Organization: The more organized you are and the faster you learn to be organized, the easier your job will be over time.  In recruiting, it’s rare to have someone standing over your shoulder all the time telling you what to do. There can be a lot of ambiguity in your day. Therefore, you have to organize yourself to succeed.  And being organized can make and break you later on in your career. Once you become a senior recruiter, for example, you’re expected to be able to track your numbers, track activity, and provide accurate information.

Curiosity: Another piece of advice is to be curious and seek out information. When I started out, YouTube and how-to videos didn’t exist. Now there’s so much fantastic information out there now, besides just books and classrooms.

Phone skills and grit: You’ll need to get comfortable with the phone and develop a thick skin. If you’re just starting out, you may be scared to get on the phone with a candidate. The truth is, you’re going to have phone calls that don’t go well, you’re going to have uncomfortable silences, you’re going to rub someone the wrong way. But the more you do it, the easier it becomes. Don’t be afraid to call people, especially the ones whose resumes intimidate you. Those are the people you want to talk to. You may fail, but you’ll learn from it. You either have the grit or you will form it over time. You have to be able stand up, dust yourself off, and try again.

Q: What tools you would say significantly changed how you recruit?

A: The first is my smart phone. I’m a visual person, so my phone makes it easy to look at an app, see a picture of a person, and review my call history to help me remember an individual. The second is not a specific ATS, but rather having a user-friendly tool that functions for the whole team and provides accurate reporting. Once I had the responsibility of managing the data coming through an ATS and how that data was being reported on and presented, I thoroughly understood how important that information was to an organization.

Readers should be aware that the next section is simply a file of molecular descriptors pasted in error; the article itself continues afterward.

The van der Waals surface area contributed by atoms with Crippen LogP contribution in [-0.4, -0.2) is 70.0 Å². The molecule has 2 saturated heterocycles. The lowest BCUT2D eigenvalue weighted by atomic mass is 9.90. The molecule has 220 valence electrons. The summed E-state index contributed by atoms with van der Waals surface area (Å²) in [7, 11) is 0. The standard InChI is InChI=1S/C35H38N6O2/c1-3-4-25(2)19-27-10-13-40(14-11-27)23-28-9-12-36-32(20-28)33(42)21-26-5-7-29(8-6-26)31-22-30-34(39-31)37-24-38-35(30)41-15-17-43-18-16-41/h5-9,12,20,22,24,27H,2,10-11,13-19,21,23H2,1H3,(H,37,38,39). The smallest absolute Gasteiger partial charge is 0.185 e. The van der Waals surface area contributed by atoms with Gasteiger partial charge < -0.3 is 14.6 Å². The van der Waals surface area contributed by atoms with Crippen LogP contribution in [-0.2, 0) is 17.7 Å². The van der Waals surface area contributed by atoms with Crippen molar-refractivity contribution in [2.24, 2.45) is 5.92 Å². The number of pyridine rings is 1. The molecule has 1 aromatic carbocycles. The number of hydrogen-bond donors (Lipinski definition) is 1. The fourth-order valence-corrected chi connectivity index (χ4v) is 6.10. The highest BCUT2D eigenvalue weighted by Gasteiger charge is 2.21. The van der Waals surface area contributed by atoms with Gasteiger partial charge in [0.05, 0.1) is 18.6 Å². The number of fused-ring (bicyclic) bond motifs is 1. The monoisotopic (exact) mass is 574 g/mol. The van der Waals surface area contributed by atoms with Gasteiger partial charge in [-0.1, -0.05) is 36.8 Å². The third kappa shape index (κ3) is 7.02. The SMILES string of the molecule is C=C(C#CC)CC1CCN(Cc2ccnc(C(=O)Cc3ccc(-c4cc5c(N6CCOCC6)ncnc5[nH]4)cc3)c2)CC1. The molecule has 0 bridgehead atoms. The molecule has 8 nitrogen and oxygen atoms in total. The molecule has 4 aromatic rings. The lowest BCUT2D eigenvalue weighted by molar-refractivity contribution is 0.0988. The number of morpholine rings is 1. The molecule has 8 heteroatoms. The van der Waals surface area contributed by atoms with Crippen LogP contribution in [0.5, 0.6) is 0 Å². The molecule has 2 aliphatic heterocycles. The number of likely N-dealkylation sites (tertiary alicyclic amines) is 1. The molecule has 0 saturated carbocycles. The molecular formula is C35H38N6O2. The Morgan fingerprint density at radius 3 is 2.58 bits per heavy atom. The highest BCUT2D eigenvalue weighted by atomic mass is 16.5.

Q: Is there one activity that you believe sets you apart from other recruiters?

A: I have the confidence and a positive mindset; there is no problem we can’t solve through creative approaches. The “we” in problem solving is important, because it’s never just one person with the answer.

I also look at recruiting challenges with a strategic mindset.  I understand how important hiring the right people quickly can impact organizational outcomes and how our daily actions either lead to success or failure. I bring my teams together to identify the issues and solve them together, whether it’s sourcing, outreach or engagement, a systemic problem within an organization, or interpersonal conflicts. Together we make the decisions to move us forward towards a better future.